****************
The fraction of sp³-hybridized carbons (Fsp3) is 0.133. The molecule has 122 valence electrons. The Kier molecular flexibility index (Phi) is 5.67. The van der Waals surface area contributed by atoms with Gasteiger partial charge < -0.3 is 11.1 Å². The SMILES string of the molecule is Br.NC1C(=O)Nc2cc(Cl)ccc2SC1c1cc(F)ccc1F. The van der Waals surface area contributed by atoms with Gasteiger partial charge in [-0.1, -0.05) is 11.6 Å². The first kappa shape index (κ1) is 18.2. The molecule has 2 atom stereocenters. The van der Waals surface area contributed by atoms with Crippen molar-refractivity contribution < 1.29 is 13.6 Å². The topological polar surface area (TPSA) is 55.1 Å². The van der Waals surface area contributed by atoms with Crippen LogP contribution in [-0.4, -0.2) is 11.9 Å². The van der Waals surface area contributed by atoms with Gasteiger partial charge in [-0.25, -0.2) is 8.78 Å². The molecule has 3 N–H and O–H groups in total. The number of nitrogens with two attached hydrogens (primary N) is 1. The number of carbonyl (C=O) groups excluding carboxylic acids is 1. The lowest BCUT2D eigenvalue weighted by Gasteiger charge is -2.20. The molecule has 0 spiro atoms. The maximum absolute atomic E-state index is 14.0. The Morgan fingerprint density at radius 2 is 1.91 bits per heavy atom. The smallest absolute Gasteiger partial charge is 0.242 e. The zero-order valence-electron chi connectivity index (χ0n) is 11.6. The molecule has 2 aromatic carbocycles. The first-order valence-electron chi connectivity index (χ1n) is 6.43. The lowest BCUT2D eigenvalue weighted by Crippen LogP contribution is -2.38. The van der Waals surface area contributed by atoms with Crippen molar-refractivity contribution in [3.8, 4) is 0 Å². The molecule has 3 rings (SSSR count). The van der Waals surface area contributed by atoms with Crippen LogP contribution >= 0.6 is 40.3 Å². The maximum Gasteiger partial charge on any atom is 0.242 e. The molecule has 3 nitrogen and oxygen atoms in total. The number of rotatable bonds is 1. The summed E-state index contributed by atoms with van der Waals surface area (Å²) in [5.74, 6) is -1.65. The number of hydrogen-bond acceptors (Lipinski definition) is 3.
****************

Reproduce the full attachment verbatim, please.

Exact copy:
The fraction of sp³-hybridized carbons (Fsp3) is 0.133. The molecule has 122 valence electrons. The Kier molecular flexibility index (Phi) is 5.67. The van der Waals surface area contributed by atoms with Gasteiger partial charge < -0.3 is 11.1 Å². The SMILES string of the molecule is Br.NC1C(=O)Nc2cc(Cl)ccc2SC1c1cc(F)ccc1F. The van der Waals surface area contributed by atoms with Gasteiger partial charge in [-0.1, -0.05) is 11.6 Å². The first kappa shape index (κ1) is 18.2. The molecule has 2 atom stereocenters. The van der Waals surface area contributed by atoms with Crippen molar-refractivity contribution < 1.29 is 13.6 Å². The topological polar surface area (TPSA) is 55.1 Å². The van der Waals surface area contributed by atoms with Crippen LogP contribution in [-0.4, -0.2) is 11.9 Å². The van der Waals surface area contributed by atoms with Gasteiger partial charge in [-0.25, -0.2) is 8.78 Å². The molecule has 3 N–H and O–H groups in total. The number of nitrogens with two attached hydrogens (primary N) is 1. The number of carbonyl (C=O) groups excluding carboxylic acids is 1. The lowest BCUT2D eigenvalue weighted by Gasteiger charge is -2.20. The molecule has 0 spiro atoms. The maximum absolute atomic E-state index is 14.0. The Morgan fingerprint density at radius 2 is 1.91 bits per heavy atom. The smallest absolute Gasteiger partial charge is 0.242 e. The zero-order valence-electron chi connectivity index (χ0n) is 11.6. The molecule has 2 aromatic carbocycles. The first-order valence-electron chi connectivity index (χ1n) is 6.43. The lowest BCUT2D eigenvalue weighted by Crippen LogP contribution is -2.38. The van der Waals surface area contributed by atoms with Crippen molar-refractivity contribution in [3.8, 4) is 0 Å². The molecule has 3 rings (SSSR count). The van der Waals surface area contributed by atoms with Crippen LogP contribution >= 0.6 is 40.3 Å². The maximum Gasteiger partial charge on any atom is 0.242 e. The molecule has 3 nitrogen and oxygen atoms in total. The number of rotatable bonds is 1. The summed E-state index contributed by atoms with van der Waals surface area (Å²) in [5.74, 6) is -1.65. The number of hydrogen-bond acceptors (Lipinski definition) is 3.